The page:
So we sought to contribute another perspective that we believe can be helpful on this subject. The text identifies male homosexual acts by the technical term to’ebah, translated in English here as “an offensive thing” or in older translations as “an abomination.” This is important because most things that are forbidden in biblical law are not identified with this word. In both of the contexts in Leviticus (chapters 18 and 20), male homosexuality is the only act to be called this. (Other acts are included broadly in a line at the end of chapter 18.) So this term, which is an important one in the Bible in general, is particularly important with regard to the law about male homosexual acts.

    The question is: Is this term to’ebah an absolute, meaning that an act that is a to’ebah is wrong in itself and can never be otherwise? Or is the term relative – meaning that something that is a to’ebah to one person may not be offensive to another, or something that is a to’ebah in one culture may not be offensive in another, or something that is a to’ebah in one generation or time period may not be offensive in another – in which case the law may change as people’s perceptions change?

    When one examines all the occurrences of this technical term in the Hebrew Bible, one finds that elsewhere the term is in fact relative. For example, in the story of Joseph and his brothers in Genesis, Joseph tells his brothers that, if the Pharaoh asks them what their occupation is, they should say that they’re cowherds. They must not say that they are shepherds. Why? Because, Joseph explains, all shepherds are an offensive thing (to’ebah) to the Egyptians. But shepherds are not an offensive thing to the Israelites or Moabites or many other cultures. In another passage in that story, we read that Egyptians don’t eat with Israelites because that would be an offensive thing (to’ebah) to them. But Arameans and Canaanites eat with Israelites and don’t find it offensive. See also the story of the Exodus from Egypt, where Moses tells Pharaoh that the things that Israelites sacrifice would be an offensive thing (to’ebah) to the Egyptians. But these things are certainly not an offensive thing to the Israelites.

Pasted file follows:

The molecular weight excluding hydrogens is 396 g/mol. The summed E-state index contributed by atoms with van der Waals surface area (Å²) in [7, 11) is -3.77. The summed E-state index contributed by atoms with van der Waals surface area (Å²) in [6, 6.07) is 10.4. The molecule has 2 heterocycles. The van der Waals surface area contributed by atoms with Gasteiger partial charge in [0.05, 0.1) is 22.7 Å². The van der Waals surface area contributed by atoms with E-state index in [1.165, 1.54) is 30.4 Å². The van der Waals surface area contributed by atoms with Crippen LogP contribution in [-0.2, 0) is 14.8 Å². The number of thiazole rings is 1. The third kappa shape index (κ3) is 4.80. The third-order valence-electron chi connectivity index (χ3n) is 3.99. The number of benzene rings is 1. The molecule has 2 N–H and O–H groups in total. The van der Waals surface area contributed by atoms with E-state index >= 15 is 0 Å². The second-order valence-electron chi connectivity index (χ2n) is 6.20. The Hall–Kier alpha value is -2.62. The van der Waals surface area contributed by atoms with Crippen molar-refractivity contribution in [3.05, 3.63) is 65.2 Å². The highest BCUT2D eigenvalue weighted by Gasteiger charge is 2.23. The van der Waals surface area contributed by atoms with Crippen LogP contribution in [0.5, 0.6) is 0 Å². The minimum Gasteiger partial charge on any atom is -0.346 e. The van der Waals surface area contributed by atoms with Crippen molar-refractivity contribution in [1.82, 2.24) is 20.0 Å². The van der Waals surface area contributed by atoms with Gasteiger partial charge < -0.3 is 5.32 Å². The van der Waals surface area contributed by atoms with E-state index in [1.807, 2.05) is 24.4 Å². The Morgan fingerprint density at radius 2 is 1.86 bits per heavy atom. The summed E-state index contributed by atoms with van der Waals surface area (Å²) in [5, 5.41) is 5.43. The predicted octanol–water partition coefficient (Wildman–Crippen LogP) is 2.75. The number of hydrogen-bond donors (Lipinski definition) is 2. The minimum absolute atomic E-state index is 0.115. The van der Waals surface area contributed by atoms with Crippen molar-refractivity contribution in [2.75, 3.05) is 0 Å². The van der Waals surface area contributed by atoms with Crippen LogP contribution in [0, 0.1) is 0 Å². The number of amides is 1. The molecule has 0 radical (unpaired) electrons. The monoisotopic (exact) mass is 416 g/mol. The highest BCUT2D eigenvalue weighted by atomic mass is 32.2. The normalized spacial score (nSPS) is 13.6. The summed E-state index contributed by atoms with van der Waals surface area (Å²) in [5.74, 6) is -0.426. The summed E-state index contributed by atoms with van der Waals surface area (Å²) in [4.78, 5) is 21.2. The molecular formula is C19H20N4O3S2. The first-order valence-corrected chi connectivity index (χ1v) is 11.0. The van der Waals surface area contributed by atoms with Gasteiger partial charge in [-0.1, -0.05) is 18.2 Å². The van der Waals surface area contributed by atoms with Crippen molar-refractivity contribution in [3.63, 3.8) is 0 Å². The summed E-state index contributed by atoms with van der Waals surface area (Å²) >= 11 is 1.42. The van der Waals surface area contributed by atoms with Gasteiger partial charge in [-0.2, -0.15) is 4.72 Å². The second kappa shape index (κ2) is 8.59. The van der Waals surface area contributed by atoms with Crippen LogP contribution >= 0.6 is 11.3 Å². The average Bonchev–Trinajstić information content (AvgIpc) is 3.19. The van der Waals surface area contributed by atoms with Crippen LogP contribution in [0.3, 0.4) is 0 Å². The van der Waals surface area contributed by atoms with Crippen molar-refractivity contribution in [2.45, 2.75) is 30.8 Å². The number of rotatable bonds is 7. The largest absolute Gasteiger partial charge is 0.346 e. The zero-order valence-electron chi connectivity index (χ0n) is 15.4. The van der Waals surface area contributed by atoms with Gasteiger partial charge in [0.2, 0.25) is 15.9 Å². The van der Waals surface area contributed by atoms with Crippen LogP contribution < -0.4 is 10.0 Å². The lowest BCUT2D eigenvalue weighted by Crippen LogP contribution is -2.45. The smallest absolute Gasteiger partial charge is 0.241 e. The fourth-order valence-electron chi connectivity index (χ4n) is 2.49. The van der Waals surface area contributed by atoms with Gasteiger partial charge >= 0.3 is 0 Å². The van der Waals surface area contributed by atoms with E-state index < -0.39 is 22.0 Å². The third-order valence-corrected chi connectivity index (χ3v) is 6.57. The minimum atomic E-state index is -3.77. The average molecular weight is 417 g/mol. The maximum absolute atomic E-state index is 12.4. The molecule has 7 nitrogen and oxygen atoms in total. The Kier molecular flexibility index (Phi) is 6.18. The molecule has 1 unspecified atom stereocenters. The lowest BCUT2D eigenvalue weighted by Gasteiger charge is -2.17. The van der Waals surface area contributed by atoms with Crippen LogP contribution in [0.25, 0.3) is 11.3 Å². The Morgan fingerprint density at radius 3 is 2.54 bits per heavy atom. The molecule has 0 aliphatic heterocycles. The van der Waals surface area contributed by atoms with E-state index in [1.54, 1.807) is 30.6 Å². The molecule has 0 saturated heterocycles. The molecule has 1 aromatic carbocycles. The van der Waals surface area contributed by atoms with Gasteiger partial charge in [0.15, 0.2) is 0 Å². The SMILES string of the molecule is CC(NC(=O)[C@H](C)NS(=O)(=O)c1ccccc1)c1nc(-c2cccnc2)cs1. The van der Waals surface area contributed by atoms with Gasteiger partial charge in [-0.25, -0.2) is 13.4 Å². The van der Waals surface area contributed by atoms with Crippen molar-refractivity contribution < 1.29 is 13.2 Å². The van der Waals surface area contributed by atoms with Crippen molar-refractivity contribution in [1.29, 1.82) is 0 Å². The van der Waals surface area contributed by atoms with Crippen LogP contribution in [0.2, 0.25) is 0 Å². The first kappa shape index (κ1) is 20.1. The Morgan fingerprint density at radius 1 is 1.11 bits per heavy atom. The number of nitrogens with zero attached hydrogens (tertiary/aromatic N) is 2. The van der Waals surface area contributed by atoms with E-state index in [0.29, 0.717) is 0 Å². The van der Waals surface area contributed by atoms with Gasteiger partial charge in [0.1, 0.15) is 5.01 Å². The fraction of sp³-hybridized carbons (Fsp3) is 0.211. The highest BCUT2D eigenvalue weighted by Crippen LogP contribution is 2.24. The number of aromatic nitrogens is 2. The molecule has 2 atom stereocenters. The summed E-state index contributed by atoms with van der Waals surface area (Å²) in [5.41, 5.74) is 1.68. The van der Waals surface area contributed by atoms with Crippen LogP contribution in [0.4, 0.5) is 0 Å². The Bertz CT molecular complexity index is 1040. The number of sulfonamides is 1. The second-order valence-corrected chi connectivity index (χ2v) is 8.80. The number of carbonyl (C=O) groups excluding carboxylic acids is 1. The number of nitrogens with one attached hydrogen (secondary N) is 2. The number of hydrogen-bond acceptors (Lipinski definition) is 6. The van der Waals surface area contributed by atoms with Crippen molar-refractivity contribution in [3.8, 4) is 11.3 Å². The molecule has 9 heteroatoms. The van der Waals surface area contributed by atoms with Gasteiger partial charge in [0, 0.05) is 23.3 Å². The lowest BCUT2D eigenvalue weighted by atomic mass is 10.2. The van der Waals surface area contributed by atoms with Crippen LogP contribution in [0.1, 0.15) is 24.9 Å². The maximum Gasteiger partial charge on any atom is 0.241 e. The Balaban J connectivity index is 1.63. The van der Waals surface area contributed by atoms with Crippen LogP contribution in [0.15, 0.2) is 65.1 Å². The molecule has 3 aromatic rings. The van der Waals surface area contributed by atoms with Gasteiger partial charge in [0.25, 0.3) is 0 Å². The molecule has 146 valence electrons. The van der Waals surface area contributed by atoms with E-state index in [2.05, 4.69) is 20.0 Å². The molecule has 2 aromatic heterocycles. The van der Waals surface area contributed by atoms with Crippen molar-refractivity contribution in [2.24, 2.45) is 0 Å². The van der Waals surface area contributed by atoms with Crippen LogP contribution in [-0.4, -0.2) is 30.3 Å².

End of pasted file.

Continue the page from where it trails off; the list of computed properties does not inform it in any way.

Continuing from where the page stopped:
Now, one might respond that the law here is different because it concerns an offensive thing to God – and is therefore not subject to the relativity of human values. But that is actually not the case here. The Bible specifically identifies such laws about things that are divine offenses with the phrase “an offensive thing to the LORD” (to’ebat yhwh). That phrase is not used here in the law about male homosexual acts. It is not one of the laws that are identified as a to’ebah to God!

    If this is right, then it is an amazing irony. Calling male homosexual acts a to’ebah was precisely what made the biblical text seem so absolutely anti-homosexual and without the possibility of change. But it is precisely the fact of to’ebah that opens the possibility of the law’s change. So, (1) whatever position one takes on this matter, left or right, conservative or liberal, one should acknowledge that the law really does forbid homosexual sex between males but not between females. And (2) one should recognize that the biblical prohibition is not one that is eternal and unchanging. The prohibition in the Bible applies only so long as male homosexual acts are perceived to be offensive. This could involve arguments and evidence from specialists in biology, psychology and culture. They are beyond our range of expertise as Bible scholars. Our task here has been to make the biblical evidence known.

    - – - – - – - – - – - -

    “Are Biblical Laws About Homosexuality Eternal?”
    http://www.huffingtonpost.com/richard-elliott-friedman/biblical-law-on-homosexuality_b_911963.html
    Richard Elliot Friedman, Shawna Dolansky
    (authors of “The Bible Now”)